Anyone following left-wing blogs or political forums will be aware of the claim that Tory leader, David Cameron, is a hypocrite for marking Nelson Mandela as a hero.
The viral post notes Mandela’s grave illness and continues ‘When he does die, and David Cameron jumps on the Mandela bandwagon, remember that in 1985 he was a top member of the Federation of Conservative Students, which produced the “Hang Mandela” posters.’
The complete picture is a little more opaque. Cameron and the current Tory head boys are acknowledged toffs, cast in the image of Harry Enfield’s ‘Tory Boys’ that the Conservative Party under William Hague tried to rid itself of in the 90’s. But were these simply upper-class buffoons or is there a truly malevolent vein running through the clique? We must look back to their university years.
Following the second World War and the Conservatives’ loss of power, the Young Britons Organisation was reformed to cater for boys and girls aged 6-16, whilst over 16s were accommodated by the creation of the Federation of Conservative Students (FCS) and the Young Conservatives (YC). The Federation of Conservative Students (FCS) was created as the official university-based student-wing of the Conservative Party, although many students were also members of YC.
It is remarked that Cameron was not ‘political’ in University and there is little evidence he was a member of the FCS, although he likely was a member of YC. The FCS became well-known for its ‘Hang Nelson Mandela’ posters and badges, as well as, slogans such as ‘Execute Arthur Scargill!’, or ‘Smash the NHS!’ ‘Kill the Wets’.
Some members of the top level of FCS negotiated with the BNP. The FCS were far-right, libertarian in outlook and fashioned themselves as shock troops for the right-wing of the Conservative party, adopting the moniker ‘Maggies Militant Tendency’. The satirical magazine Private Eye alleged that members of the FCS at Aberystwyth wore springbok jerseys, racially abused ethnic minority bar staff at the student bar and organised a night out in Aberystwyth town centre to celebrate the anniversary of Adolf Hitler’s rise to power in Germany.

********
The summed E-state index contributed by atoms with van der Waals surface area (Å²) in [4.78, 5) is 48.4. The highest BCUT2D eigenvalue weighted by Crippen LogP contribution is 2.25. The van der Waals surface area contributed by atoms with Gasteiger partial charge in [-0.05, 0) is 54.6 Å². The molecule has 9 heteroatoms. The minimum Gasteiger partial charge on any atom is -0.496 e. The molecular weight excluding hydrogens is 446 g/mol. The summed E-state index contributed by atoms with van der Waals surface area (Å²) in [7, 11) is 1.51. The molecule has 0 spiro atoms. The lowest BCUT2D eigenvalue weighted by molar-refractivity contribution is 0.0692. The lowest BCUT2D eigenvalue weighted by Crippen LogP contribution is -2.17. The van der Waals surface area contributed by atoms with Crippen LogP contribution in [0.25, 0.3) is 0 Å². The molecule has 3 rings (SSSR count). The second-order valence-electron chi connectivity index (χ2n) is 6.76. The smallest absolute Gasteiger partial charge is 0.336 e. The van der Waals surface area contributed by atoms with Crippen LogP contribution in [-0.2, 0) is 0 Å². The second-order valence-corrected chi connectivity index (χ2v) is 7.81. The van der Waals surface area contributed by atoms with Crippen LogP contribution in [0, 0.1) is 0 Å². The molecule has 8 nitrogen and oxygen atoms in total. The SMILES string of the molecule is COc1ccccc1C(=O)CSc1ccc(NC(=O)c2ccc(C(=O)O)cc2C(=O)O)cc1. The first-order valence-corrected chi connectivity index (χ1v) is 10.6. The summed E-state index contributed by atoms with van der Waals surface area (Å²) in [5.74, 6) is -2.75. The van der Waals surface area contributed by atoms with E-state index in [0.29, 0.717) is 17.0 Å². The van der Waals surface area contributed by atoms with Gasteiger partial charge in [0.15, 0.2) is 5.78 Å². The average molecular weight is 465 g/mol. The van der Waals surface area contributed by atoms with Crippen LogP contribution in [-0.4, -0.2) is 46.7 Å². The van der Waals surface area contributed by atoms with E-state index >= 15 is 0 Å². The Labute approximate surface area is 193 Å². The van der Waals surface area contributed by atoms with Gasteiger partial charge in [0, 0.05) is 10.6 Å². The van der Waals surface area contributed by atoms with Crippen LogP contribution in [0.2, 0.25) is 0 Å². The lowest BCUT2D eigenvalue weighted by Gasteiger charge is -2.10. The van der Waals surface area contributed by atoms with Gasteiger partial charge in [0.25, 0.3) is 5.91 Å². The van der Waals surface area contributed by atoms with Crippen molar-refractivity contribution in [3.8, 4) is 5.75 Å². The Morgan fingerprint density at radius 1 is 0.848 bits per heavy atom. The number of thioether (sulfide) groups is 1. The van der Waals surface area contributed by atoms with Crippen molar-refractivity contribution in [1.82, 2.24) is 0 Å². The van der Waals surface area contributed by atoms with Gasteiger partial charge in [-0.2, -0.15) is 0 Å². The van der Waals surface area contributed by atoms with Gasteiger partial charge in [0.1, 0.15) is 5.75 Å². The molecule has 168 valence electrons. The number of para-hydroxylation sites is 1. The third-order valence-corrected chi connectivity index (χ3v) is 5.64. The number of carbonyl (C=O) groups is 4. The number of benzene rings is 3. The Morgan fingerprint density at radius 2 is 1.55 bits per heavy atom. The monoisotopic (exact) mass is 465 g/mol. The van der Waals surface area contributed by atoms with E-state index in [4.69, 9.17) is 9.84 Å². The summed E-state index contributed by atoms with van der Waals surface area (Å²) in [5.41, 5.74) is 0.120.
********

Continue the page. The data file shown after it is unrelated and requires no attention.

This from the Guardian 1986:
Tory student leader in ‘ racist ‘ party link / Paul Delarie-Staines of FCS attempts to form pact with British National Party in Hull by David Rose a leader of the Federation of Conservative Students wrote to an organiser of the British National Party proposing joint ‘direct action’ to disrupt the meetings of leftwing students. Secrecy, he emphasised, was essential: ‘The Reds would simply go wild if they got to hear of a BNP-FCS link.
I would personally be in danger of being expelled from the Conservative Party.’ The author of the letter is Mr Paul Delarie-Staines, the chairman of the federation’s 50-strong branch at the Humberside college of Higher Education. Mr Delarie-Staines, who is in his first year of a degree course in business information studies, wrote on May 22 to Mr Ian Walker, a BNP organiser in Hull. He was, he said, against several of the aims of the BNP, which campaigns for the repatriation of black citizens.